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Somali elders participate in DHS, Bush-sponsored community engagement event

Seventy Somali elders talked about their needs for care and desires for community and social activities to live a healthy and safe life in their own homes, in one of a series of community engagement sessions under way with members of the racially diverse communities DHS serves.
The event was hosted by DHS Oct. 11 at the Brian Coyle Community Center in Minneapolis with funding from a Community Innovation Grant from the Bush Foundation. DHS is among 30 organizations the Bush Foundation selected in May 2015 to receive the grant.  The $75,000 grant, along with $58,500 from DHS, is being used over the two years to train DHS employees and representatives from communities served by DHS to co-lead community engagement events. The goal of the events is to build DHS’s capacity to authentically engage communities it serves, with a particular focus on communities that experience disparate outcomes in public programs.  
Previous events focused on the impact of historical and current trauma on American Indians’ relationship with government agencies and persistent disparities in outcomes between African American and American Indian Minnesota Family Investment Program recipients and recipients of all other races. These events were hosted by the Community Supports and Children and Family Services administrations, respectively, and engaged American Indians from across the state and African Americans from St. Paul’s Rondo Neighborhood.
Older Somali residents in the Minneapolis Riverside neighborhood at the Oct. 11 event have or are participating in publicly paid home and community-based services, including the Elderly Waiver, Alternative Care and home care.  Trained Somali interpreters asked detailed questions about the elders’ aging needs and caregiving at home, current social activities, what they would like to do that they don’t do now, what services they currently use most and which others would be helpful.
Elders, particularly women, shared that they rely primarily on children, family and relatives and personal care attendants for help. They find it difficult to do housekeeping, laundry, shopping to personally choose groceries, cooking and walking outside in the winter. In addition, due to language barriers, it is hard for elders to read their mail and receive calls. Elders also expressed strong interest in staying active.  With more help and resources, they would like a membership at a gym where they could participate in group activities such as walking and swimming, as well as ways to get therapeutic care, such as chiropractic, massage and acupuncture. Men talked about lack of job opportunities for elders and immigration.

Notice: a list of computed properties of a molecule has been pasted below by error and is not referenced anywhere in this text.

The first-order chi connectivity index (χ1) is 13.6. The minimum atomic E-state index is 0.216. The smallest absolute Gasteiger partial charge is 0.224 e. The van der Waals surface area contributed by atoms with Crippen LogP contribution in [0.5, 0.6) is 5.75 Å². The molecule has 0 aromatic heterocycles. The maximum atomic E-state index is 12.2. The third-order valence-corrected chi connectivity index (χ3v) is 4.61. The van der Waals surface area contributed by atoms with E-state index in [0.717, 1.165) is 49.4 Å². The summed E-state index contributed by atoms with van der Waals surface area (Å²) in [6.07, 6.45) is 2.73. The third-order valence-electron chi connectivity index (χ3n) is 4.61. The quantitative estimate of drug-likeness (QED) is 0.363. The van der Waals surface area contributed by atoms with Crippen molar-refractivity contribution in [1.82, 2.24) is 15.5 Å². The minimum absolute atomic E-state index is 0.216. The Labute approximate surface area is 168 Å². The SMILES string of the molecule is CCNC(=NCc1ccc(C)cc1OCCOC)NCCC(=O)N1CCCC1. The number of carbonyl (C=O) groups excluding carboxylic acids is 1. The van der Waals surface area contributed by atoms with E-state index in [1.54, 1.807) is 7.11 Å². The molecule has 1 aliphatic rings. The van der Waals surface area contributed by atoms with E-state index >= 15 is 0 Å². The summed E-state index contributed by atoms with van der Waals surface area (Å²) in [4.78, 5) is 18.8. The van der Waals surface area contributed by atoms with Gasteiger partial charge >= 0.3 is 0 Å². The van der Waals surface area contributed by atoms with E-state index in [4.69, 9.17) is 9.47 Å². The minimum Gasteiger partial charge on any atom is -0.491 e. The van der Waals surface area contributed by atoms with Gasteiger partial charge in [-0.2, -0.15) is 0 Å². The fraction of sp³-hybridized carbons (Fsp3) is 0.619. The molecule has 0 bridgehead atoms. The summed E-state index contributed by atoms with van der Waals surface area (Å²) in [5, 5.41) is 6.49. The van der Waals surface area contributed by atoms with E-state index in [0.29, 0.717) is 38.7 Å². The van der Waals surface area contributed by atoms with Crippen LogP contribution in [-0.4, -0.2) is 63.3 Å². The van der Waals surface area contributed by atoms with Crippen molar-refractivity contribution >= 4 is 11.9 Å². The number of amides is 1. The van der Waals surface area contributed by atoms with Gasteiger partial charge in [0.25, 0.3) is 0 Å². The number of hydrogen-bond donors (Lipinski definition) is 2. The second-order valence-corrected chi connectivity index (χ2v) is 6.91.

Somali elders said they often feel restricted within their housing complex. Having more transportation would help them be more active and feel more “alive.” Several wished for outings to visit Mall of America and the zoo, as well as farms, to see and touch animals such as goats and cows. A few would like to go more often to an adult day center. 
“We really enjoyed our time with the elders and will benefit from the experience,” said Kari Benson, director of the DHS Aging and Adult Services Division.  “The responses will help to shape our future work in delivering services to Somali elders that meet their needs and preferences.”  
DHS staff and Somali interpreters participated in a community engagement event with Somali elders.  From left are facilitator/interpreter Fouzia Abdishakur and Safia Husuf, Roshani Dahal, interpreter Fadumo Yusuf, Nancy Lee and interpreter Haasan Ibrahim. Dahal and Lee are staff DHS Continuing Care for Older Adults Administration staff members.
Welcoming elders to the event are Loren Colman, assistant commissioner of the DHS Continuing Care for Older Adults Administration, interpreter Fadumo Yasuf, facilitator/interpreter  Hassan Ibrahim, Abdullahi Sheikh, senior health and wellness coordinator at the Brian Coyle Community Center, and Kari Benson, director of the DHS Aging and Adult Services Division and executive director of the Minnesota Board on Aging.
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